#[derive(Debug)]
pub struct TickOverflow;

/// The root task handler.
#[inline(never)]
pub fn handler(reg: Regs) {
    let (thr, _) = thr::init!(reg, Thrs);
    let gpio_c = periph_gpio_c!(reg);
    let sys_tick = periph_sys_tick!(reg);

    thr.hard_fault.add_once(|| panic!("Hard Fault"));

    raise_system_frequency(
        reg.flash_acr,
        reg.rcc_cfgr,
        reg.rcc_cir,
        reg.rcc_cr,
        thr.rcc,
    )
    .root_wait();

    beacon(gpio_c, sys_tick, thr.sys_tick)
        .root_wait()
        .expect("beacon fail");

    // Enter a sleep state on ISR exit.
    reg.scb_scr.sleeponexit.set_bit();
}

// We leave this function unchanged.
async fn raise_system_frequency(...) {...}

async fn beacon(
    gpio_c: GpioPortPeriph<GpioC>,
    sys_tick: SysTickPeriph,
    thr_sys_tick: thr::SysTick,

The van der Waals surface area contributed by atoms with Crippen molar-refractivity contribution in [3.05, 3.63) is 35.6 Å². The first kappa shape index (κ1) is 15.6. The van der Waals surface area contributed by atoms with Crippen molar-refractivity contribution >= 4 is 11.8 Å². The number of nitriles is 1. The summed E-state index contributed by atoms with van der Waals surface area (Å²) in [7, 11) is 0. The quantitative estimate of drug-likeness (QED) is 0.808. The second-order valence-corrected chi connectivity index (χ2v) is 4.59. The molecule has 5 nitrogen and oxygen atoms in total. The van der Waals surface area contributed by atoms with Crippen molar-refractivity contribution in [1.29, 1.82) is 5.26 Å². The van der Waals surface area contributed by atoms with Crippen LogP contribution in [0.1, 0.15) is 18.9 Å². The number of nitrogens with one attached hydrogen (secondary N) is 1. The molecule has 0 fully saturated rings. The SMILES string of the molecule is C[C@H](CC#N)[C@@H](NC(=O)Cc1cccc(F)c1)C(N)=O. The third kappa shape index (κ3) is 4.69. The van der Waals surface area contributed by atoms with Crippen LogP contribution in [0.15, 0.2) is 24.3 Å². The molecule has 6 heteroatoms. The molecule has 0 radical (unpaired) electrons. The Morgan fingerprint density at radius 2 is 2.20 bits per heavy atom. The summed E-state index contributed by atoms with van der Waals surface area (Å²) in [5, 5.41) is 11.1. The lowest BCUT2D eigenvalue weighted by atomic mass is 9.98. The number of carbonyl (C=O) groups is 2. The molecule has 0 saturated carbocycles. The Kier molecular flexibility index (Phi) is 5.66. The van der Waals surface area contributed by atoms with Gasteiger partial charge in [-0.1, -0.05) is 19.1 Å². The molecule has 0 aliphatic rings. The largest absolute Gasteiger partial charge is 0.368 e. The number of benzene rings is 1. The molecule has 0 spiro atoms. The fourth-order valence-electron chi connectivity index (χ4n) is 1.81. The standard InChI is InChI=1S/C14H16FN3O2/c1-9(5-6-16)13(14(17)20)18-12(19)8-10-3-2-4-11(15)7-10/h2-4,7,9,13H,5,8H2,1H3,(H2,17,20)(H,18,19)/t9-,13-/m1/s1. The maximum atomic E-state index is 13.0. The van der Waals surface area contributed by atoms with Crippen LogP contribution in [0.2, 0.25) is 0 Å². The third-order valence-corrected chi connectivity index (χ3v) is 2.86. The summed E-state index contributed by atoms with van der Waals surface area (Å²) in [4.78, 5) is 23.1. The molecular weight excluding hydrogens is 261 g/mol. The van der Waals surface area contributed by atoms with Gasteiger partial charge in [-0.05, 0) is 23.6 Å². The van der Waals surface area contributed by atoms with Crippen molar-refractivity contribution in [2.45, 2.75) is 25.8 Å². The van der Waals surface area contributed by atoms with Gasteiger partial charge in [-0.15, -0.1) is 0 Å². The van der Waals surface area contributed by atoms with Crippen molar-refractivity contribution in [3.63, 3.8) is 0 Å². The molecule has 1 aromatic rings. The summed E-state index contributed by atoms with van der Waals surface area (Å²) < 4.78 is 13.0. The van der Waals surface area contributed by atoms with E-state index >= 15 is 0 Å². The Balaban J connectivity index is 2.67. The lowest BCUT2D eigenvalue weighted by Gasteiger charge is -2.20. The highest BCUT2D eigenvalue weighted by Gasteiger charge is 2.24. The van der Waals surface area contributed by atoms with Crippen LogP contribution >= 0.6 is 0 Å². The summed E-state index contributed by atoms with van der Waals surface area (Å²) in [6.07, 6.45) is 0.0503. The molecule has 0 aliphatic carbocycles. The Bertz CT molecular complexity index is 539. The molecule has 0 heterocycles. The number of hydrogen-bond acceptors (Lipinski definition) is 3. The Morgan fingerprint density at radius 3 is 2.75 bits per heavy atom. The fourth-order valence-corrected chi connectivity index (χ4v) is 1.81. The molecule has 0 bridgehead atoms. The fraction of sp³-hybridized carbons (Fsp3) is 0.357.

) -> Result<(), TickOverflow> {
    Ok(())
}
#}

We added an error type TickOverflow, which we discuss later:


# #![allow(unused_variables)]
#fn main() {
#[derive(Debug)]
pub struct TickOverflow;
#}

At the beginning of the root handler we added two new macros, which move parts of the reg struct into new peripheral structs gpio_c and sys_tick:


# #![allow(unused_variables)]
#fn main() {
    let gpio_c = periph_gpio_c!(reg);
    let sys_tick = periph_sys_tick!(reg);
#}

Those structures holds all the registers associated with the corresponding peripherals. They can be large in number, which is why we use auto-generated macros, but they are always zero-sized, which means they don't exist in the run-time. We pass those peripheral structures to a new async function named beacon. This time the function returns a Result type, and we handle it with a panic:


# #![allow(unused_variables)]
#fn main() {
    beacon(gpio_c, sys_tick, thr.sys_tick)
        .root_wait()
        .expect("beacon fail");
#}

Let's start filling the beacon function. We configure the SysTick timer peripheral to trigger the SysTick interrupt each second:


# #![allow(unused_variables)]
#fn main() {